I had been provided with experiences and opportunities to enable me to understand that self-belief also includes having a positive attitude, an enquiring mind and a healthy dose of persistence and dedication.

While my personal ‘eureka’ moment was many years ago, the self-belief it delivered has been a constant companion, to this day feeding my tenacity, igniting my curiosity, exposing me to new ideas and concepts and helping to shape who I am today.

Self-belief is also central to the St Andrew’s School ethos, where a passionate teaching and support team is committed to each and every child, cares for them deeply and has been known, on numerous occasions, to sacrifice a lot for them.

We want every child to believe in themselves, to feel valued, to have their achievements shared and celebrated, to enjoy the fruits of open, curious and questioning minds, and to be successful in their own right.

We also encourage a community spirit, where we all feel a strong sense of belonging and will happily play our part and contribute to the school community. A couple of recent examples are the regular St Andrew’s community podcasts and students coming forward with great design ideas for our new treehouse and playground.

Please click link below for Year 4 Weekly Podcasts
https://podcasts.apple.com/au/podcast/year-4-weekly/id1476781023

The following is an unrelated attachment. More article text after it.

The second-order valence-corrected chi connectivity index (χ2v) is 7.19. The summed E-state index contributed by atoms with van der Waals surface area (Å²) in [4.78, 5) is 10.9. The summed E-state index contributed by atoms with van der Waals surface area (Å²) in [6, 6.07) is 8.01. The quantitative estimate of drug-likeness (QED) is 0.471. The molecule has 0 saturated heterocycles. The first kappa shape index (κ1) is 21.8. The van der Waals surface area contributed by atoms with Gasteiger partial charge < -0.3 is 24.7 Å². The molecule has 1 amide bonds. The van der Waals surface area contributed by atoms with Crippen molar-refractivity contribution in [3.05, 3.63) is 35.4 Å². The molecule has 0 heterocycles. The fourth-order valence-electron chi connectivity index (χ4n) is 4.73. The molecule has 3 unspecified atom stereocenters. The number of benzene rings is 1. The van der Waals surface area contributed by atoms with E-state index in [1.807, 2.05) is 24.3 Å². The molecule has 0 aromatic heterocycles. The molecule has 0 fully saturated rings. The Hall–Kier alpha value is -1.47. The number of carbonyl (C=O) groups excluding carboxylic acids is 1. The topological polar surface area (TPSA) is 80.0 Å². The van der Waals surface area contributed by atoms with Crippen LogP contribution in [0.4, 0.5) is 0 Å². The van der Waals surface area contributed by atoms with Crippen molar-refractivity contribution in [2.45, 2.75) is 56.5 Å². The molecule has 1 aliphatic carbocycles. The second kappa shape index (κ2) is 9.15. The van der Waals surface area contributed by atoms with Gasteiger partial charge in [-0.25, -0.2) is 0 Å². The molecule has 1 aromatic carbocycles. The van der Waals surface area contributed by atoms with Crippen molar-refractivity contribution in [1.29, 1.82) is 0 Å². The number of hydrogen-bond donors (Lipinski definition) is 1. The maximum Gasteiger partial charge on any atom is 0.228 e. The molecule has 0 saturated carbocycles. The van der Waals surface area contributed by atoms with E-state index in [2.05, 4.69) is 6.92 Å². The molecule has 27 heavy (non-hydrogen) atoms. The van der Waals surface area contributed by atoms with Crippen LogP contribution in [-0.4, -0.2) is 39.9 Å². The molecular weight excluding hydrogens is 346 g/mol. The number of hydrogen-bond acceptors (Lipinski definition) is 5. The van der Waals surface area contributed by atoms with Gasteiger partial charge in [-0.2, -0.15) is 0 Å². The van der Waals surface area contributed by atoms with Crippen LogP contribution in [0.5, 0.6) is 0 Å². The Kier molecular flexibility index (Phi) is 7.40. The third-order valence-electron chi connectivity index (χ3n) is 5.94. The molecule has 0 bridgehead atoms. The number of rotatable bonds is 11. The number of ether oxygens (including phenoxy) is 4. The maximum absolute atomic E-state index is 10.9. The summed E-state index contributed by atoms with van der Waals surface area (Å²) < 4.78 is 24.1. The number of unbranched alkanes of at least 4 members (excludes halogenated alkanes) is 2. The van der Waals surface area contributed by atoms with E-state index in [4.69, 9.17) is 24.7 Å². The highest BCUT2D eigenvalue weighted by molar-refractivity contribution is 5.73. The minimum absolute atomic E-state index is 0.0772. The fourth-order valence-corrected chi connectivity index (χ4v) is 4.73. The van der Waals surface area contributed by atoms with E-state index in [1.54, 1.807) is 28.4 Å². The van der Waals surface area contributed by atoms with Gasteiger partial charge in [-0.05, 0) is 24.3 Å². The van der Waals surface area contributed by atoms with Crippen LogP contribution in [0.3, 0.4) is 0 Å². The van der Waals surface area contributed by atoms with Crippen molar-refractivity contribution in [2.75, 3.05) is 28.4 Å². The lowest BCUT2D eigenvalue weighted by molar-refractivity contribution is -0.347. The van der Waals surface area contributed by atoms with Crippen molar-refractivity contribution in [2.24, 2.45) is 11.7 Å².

It’s particularly humbling when we see our children take this spirit into the outside world and become true, valued and selfless global citizens – and even more so when they never forget and remain proud of their school.

Self-belief plays a huge role!

 

Jackie Becher

Principal

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Belonging is key to global citizenship

Harmony Day

St Andrew’s students wearing ‘a touch of orange’ to celebrate Harmony Week

Harmony Week’s theme of Everyone Belongs has been key to St Andrew’s success for 171 years. Belonging is a key value of our school and we have many ways of ensuring everyone is welcome here.

In the 21st century belonging is key to global citizenship and we continue to develop and evolve how we create an inclusive, harmonious community at our school. We use strategies both to include our community as well as highlighting the dispositions need to be welcoming to others.

This year for Harmony Week we are choosing to embrace the theme two ways. One, with a focus on the attitudes children require to enable everyone to belong, and two, the St Andrew’s Local Hero Awards, which will stretch across the year.